The Blame Game: Fault and Legal Liability in Florida
Apportioning fault is one of the most crucial yet challenging factors in the aftermath of a car accident. Oftentimes, one driver is clearly to blame for a careless maneuver – running a red light, for instance. Other times, however, fault isn’t so clear and may even be contrary to what the parties’ initial determinations are.
The difficulty in determining fault arises for a number of reasons. First, the parties involved in the accident may not have clear memories of what happened in the moments prior to impact. Second, there may be no independent witnesses to the accident. Third, investigations by police and insurance companies may reach inaccurate conclusions as to fault. It is not uncommon for drivers involved in an accident to receive unwarranted traffic citations that are later dismissed in court. Finally, most accidents involve some level of shared fault between drivers that is not easy to quantify.
Imagine the following common accident scenario: Jane is waiting at a stop sign to turn left onto Busy Boulevard, a busy roadway with no stop signs. Jack is driving down Busy Boulevard at a high rate of speed, going 15 mph over the posted speed limit. Jane looks both ways and decides to turn onto Busy Boulevard when it looks clear. She doesn’t see Jack coming, and Jack slams into her car because he is unable to slow or stop in time. In this example, both Jack and Jane share the blame. Jane should have been more cautious in making her turn, and Jack should not have been speeding. With regard to legal liability, however, whether Jane can recover for her injuries depends on what state the accident occurred in and what that state’s comparative fault laws are.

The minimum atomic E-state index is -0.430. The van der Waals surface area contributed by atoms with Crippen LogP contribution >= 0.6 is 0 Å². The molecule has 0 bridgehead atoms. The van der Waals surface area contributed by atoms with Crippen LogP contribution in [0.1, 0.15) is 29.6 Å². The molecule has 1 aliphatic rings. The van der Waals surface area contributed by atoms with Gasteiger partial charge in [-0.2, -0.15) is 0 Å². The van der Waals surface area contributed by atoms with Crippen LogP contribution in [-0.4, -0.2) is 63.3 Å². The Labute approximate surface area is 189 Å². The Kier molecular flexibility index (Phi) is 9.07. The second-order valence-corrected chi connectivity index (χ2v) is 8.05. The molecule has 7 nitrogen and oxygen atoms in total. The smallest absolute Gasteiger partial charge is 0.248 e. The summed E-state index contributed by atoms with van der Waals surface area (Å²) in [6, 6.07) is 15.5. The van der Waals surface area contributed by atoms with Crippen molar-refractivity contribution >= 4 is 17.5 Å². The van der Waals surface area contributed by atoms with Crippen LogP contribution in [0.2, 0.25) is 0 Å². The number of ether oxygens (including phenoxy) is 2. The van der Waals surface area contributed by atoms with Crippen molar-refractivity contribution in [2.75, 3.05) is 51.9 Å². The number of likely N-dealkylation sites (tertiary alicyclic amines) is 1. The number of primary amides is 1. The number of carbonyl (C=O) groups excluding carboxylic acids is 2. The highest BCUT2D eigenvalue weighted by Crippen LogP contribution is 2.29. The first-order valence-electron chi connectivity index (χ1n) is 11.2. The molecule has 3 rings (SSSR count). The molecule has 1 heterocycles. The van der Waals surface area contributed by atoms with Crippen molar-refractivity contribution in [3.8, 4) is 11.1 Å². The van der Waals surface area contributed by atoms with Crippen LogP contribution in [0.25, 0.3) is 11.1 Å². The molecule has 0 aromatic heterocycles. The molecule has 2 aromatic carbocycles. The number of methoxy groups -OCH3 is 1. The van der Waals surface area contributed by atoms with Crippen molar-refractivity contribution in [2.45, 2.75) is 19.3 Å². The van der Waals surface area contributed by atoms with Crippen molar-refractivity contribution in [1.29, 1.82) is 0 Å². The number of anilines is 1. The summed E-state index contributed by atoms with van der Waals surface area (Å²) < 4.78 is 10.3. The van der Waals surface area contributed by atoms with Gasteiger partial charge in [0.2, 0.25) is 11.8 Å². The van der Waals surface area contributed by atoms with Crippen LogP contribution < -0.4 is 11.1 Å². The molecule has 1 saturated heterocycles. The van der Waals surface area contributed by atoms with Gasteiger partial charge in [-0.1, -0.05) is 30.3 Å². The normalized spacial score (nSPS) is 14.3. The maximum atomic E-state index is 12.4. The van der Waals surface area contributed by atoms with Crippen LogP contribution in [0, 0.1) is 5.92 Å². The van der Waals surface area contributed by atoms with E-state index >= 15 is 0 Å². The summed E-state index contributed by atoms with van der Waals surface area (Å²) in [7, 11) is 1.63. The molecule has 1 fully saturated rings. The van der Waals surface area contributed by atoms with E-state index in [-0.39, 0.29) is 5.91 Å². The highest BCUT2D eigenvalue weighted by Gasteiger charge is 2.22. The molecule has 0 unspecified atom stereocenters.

There are three general types of shared fault laws: pure contributory negligence, pure comparative fault, and modified comparative fault.
Pure Contributory Negligence
A handful of states recognize the pure contributory negligence rule: parties may not collect damages if they are as little as 1% to blame for the accident. Currently, only five states follow this legal rule: Alabama, Maryland, North Carolina, Virginia and DC.
Pure Comparative Fault
Florida follows the pure comparative fault rule, which allows parties to recover damages even if they are 99% at fault. However, the amount of damages is limited by the party’s actual degree of fault. So if the plaintiff is predominately to blame for an accident and makes an injury claim, he or she may only collect a minimal amount of damages that is equal to the defendant’s percentage of fault. Nearly one-third of states follow this rule, including California, Florida, and New York.
Using the example above and assuming Jane’s damages are $100,000, a jury may find that Jane was 20% at fault and therefore her recovery would be limited to $80,000 ($100,000 reduced by 20% caused by her own negligence). Or, a jury may find that Jane was 80% at fault, in which case she would only be able to recover $20,000.
Modified Comparative Fault
Most states follow the modified comparative fault model, which is split into two distinct categories: the 50% bar rule and the 51% bar rule. In states following the 50% rule (including Georgia), a party that is 50% or more responsible for an accident may not recover any damages. In states adhering to the 51% rule, a party may not recover if he or she is 51% or more at fault.
If you or someone you know has been injured in an accident, it is important to discuss your specific situation with a competent and experienced attorney. Baggett Law provides free, confidential consultations. 904-396-1100
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